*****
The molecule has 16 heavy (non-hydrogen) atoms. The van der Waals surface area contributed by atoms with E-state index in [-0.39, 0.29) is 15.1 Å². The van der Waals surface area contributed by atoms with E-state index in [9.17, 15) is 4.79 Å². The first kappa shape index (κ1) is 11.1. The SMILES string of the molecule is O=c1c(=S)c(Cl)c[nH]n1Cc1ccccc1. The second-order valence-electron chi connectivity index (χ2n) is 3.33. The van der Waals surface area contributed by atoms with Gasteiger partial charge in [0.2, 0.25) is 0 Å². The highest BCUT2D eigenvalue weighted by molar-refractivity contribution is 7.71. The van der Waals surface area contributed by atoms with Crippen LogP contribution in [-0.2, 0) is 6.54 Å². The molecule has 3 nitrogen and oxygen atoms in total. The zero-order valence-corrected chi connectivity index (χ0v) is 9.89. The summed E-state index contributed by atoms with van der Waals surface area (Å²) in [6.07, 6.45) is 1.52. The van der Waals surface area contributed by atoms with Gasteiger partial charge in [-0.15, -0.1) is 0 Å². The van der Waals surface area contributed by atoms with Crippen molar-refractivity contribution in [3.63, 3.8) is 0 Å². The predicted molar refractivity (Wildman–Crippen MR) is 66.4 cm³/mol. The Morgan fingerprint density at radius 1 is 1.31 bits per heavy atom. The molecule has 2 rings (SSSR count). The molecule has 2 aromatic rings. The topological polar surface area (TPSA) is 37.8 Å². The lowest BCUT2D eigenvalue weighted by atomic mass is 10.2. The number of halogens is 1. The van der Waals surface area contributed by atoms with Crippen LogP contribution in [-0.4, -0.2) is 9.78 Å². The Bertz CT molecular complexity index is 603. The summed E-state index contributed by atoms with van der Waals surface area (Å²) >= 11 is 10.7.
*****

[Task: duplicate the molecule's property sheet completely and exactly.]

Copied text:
The molecule has 16 heavy (non-hydrogen) atoms. The van der Waals surface area contributed by atoms with E-state index in [-0.39, 0.29) is 15.1 Å². The van der Waals surface area contributed by atoms with E-state index in [9.17, 15) is 4.79 Å². The first kappa shape index (κ1) is 11.1. The SMILES string of the molecule is O=c1c(=S)c(Cl)c[nH]n1Cc1ccccc1. The second-order valence-electron chi connectivity index (χ2n) is 3.33. The van der Waals surface area contributed by atoms with Gasteiger partial charge in [0.2, 0.25) is 0 Å². The highest BCUT2D eigenvalue weighted by molar-refractivity contribution is 7.71. The van der Waals surface area contributed by atoms with Crippen LogP contribution in [-0.2, 0) is 6.54 Å². The molecule has 3 nitrogen and oxygen atoms in total. The zero-order valence-corrected chi connectivity index (χ0v) is 9.89. The summed E-state index contributed by atoms with van der Waals surface area (Å²) in [6.07, 6.45) is 1.52. The van der Waals surface area contributed by atoms with Gasteiger partial charge in [-0.15, -0.1) is 0 Å². The van der Waals surface area contributed by atoms with Crippen molar-refractivity contribution in [3.63, 3.8) is 0 Å². The predicted molar refractivity (Wildman–Crippen MR) is 66.4 cm³/mol. The Morgan fingerprint density at radius 1 is 1.31 bits per heavy atom. The molecule has 2 rings (SSSR count). The molecule has 2 aromatic rings. The topological polar surface area (TPSA) is 37.8 Å². The lowest BCUT2D eigenvalue weighted by atomic mass is 10.2. The number of halogens is 1. The van der Waals surface area contributed by atoms with Crippen LogP contribution in [-0.4, -0.2) is 9.78 Å². The Bertz CT molecular complexity index is 603. The summed E-state index contributed by atoms with van der Waals surface area (Å²) >= 11 is 10.7.